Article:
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HAYDOCK CATHOLIC BIBLE COMMENTARY ON THE NEW TESTAMENT
1 TIMOTHY 1
Ver. 1. Of God, our Saviour. God the Father is here called our Saviour, as also to Titus, (iii. 4.) being author of our salvation, as are all the three divine persons. Wi. — As this letter was to be read to the faithful, it was proper that S. Paul should speak with dignity and authority; and, as in the course of it he reproves false apostles who taught from themselves, he reminds them at the beginning of his letter, that he himself had entered the sacred ministry, and was an apostle by the command of God. Calmet.
Ver. 2. To Timothy, beloved son in faith: not that S. Paul first converted him, but that by his instructions he was settled in the principles of faith and of the Christian religion. Wi.
Ver. 3. Not to teach otherwise; i.e. than what I taught them. Wi. — The distinctive mark of a heretic, is the teaching differently from that which they found generally taught and believed in the unity of the Catholic Church before their time. The Greek word admirably expresses this; eterodidaskalein. Had Luther and the other original reformers attended to this, the peace of the Church would not have been so disturbed.
Ver. 4. Nor to give heed to fables and endless genealogies, or disputes about pedigrees from Abraham and David, which furnish questions rather than the edification of God, or godly edification. In some Greek MSS. is read, dispensation, or economy; and so the sense may be, which contribute nothing to the explaining the dispensation of grace in the mystery of Christ's incarnation. The construction of this and the former verse is imperfect, when it is said, as I desired thee, nothing being expressed corresponding to the word as. Some understand it, As I desired before, so now in this epistle I desire it of thee again. The same difficulty occurs in the Greek as in the Latin text. Wi. — The Jews were accustomed to dispute and make endless questions concerning their origin from Abraham, Isaac, and other patriarchs, and concerning their different tribes, which their captivity had confounded together. Hence there was no end of their questions, how, when, why? which gave rise to many fables, to the great disturbance of the faithful. Whereas, they ought to have taken the shortest way to edification, which was to confine themselves to what was of faith. S. Ambrose.
Ver. 5. The end of the commandment. By the precept many understand, as it were by way of a parenthesis, all that is here contained from the 3rd to the 18th verse, where precept is again repeated. We may understand by the commandment, the law of Moses in general, comprehending both the ceremonial part and the moral precepts, which are also the law of nature. The ceremonial part was designed to bring us to Christ by types and figures; and the moral precepts, which were also of the law of nature, or natural reason, were to bring men to observe them by punishments, and so were delivered against wicked criminals, ungodly, who worshipped not God; against the unjust, (in the Greek, lawless men) Sodomites, &c. Wi.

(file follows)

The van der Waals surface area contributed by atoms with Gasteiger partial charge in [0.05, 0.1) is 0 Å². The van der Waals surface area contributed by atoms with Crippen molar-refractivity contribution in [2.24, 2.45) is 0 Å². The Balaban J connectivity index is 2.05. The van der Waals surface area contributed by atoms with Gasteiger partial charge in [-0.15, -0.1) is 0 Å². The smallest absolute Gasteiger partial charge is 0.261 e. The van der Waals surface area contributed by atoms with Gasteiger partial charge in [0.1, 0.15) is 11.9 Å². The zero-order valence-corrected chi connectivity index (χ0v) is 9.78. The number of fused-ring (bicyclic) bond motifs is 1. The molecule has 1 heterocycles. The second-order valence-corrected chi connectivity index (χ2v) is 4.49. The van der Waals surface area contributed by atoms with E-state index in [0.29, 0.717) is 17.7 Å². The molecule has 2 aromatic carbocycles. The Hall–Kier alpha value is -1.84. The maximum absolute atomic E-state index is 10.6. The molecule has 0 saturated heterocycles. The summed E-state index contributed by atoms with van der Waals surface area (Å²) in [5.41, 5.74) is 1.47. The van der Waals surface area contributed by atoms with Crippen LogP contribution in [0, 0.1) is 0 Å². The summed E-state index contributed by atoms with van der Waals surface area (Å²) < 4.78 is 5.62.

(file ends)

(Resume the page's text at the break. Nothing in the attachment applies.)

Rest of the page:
Ver. 8. The law is good. Do not think I condemn the law of Moses, or those who observe it; it is good, if properly understood and rightly practised. I only blame those who make the law an occasion of disturbance; who, without understanding, pretend to be masters, and teach idle curiosities. Theodoret.
Ver. 9. The law is not, &c. He means that the just man doth good, and avoideth evil, not as compelled by the law, and merely for fear of the punishment appointed for transgressors, but voluntarily, and for the love of God and virtue; and would do so, though there were no law. Ch. — If all men were just, the law would be unnecessary, as law are made against transgressors. Calmet. — It is not the just, but the unjust, that the law threatens, binds, and chastises. The just man obeys it without violence or constraint; he fulfils it with pleasure. S. Augus. lib. de Spiritu. &c.
Ver. 13. Because I did it ignorantly in unbelief, or in incredulity. Not that we can think it an invincible and altogether an inculpable ignorance, such as would have made S. Paul blameless in the sight of God. It was through his pure mercy that he called S. Paul, when his great sins and false zeal made him a greater object of the divine mercy: and God in him was pleased to make known to all men his wonderful patience, that no sinner might despair. The grace of God was superabounding, or exceedingly abundant in him. Wi.
Ver. 15. Christ Jesus, the true son of God, came into the world to save sinners, of whom (says S. Paul) I am the chief, the first, the greatest. Wi.
Ver. 18. This precept I commend to thee. Some understand it a precept of what follows, that he should wage a good warfare against the enemies of God and of his salvation. Others refer it to the precept mentioned before, v. 5, to wit, that Timothy should charge all the new converts not to give ear to new teachers. — Prophecies. He seems to mean some particular predictions made by some who had the gift of prophecies, and who foretold that he should be a great minister of God. Wi. — The apostle reminds his disciple that he did receive him in the number of his disciples, and ordained him a ruler of the Church, in consequence of a prophecy; that is, a particular inspiration and revelation of the divine will. S. Chrysostom.
Ver. 19. An evil life is not unfrequently the leading principle of defection from the faith. The heart, not the mind, is generally the first corrupted.
Ver. 20. I have delivered to Satan; whom I have excommunicated, that they may learn not to blaspheme, or speak against the truth of the faith. Theophylact. — The devil frequently, at that time, took possession of, or afflicted the excommunicated with diseases and other temporal evils. S. Chrysostom.